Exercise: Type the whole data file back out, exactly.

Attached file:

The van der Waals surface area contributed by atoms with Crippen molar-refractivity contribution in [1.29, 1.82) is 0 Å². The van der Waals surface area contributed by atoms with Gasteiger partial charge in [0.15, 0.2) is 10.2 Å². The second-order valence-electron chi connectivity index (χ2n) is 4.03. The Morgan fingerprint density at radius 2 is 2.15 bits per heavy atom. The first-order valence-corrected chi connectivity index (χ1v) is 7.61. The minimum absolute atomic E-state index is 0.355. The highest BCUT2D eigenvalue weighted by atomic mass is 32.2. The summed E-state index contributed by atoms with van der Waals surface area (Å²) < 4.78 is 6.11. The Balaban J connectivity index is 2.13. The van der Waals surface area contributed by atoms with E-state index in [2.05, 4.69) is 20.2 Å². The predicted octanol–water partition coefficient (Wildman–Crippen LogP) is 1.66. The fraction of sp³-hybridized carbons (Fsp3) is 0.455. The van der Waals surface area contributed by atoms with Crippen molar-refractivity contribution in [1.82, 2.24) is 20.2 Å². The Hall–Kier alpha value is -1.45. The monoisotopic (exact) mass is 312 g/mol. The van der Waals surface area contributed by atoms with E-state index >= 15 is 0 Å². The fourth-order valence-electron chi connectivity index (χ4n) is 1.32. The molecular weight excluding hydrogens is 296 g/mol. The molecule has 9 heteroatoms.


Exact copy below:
The van der Waals surface area contributed by atoms with Crippen molar-refractivity contribution in [1.29, 1.82) is 0 Å². The van der Waals surface area contributed by atoms with Gasteiger partial charge in [0.15, 0.2) is 10.2 Å². The second-order valence-electron chi connectivity index (χ2n) is 4.03. The Morgan fingerprint density at radius 2 is 2.15 bits per heavy atom. The first-order valence-corrected chi connectivity index (χ1v) is 7.61. The minimum absolute atomic E-state index is 0.355. The highest BCUT2D eigenvalue weighted by atomic mass is 32.2. The summed E-state index contributed by atoms with van der Waals surface area (Å²) < 4.78 is 6.11. The Balaban J connectivity index is 2.13. The van der Waals surface area contributed by atoms with E-state index in [2.05, 4.69) is 20.2 Å². The predicted octanol–water partition coefficient (Wildman–Crippen LogP) is 1.66. The fraction of sp³-hybridized carbons (Fsp3) is 0.455. The van der Waals surface area contributed by atoms with Crippen molar-refractivity contribution in [1.82, 2.24) is 20.2 Å². The Hall–Kier alpha value is -1.45. The monoisotopic (exact) mass is 312 g/mol. The van der Waals surface area contributed by atoms with E-state index >= 15 is 0 Å². The fourth-order valence-electron chi connectivity index (χ4n) is 1.32. The molecular weight excluding hydrogens is 296 g/mol. The molecule has 9 heteroatoms.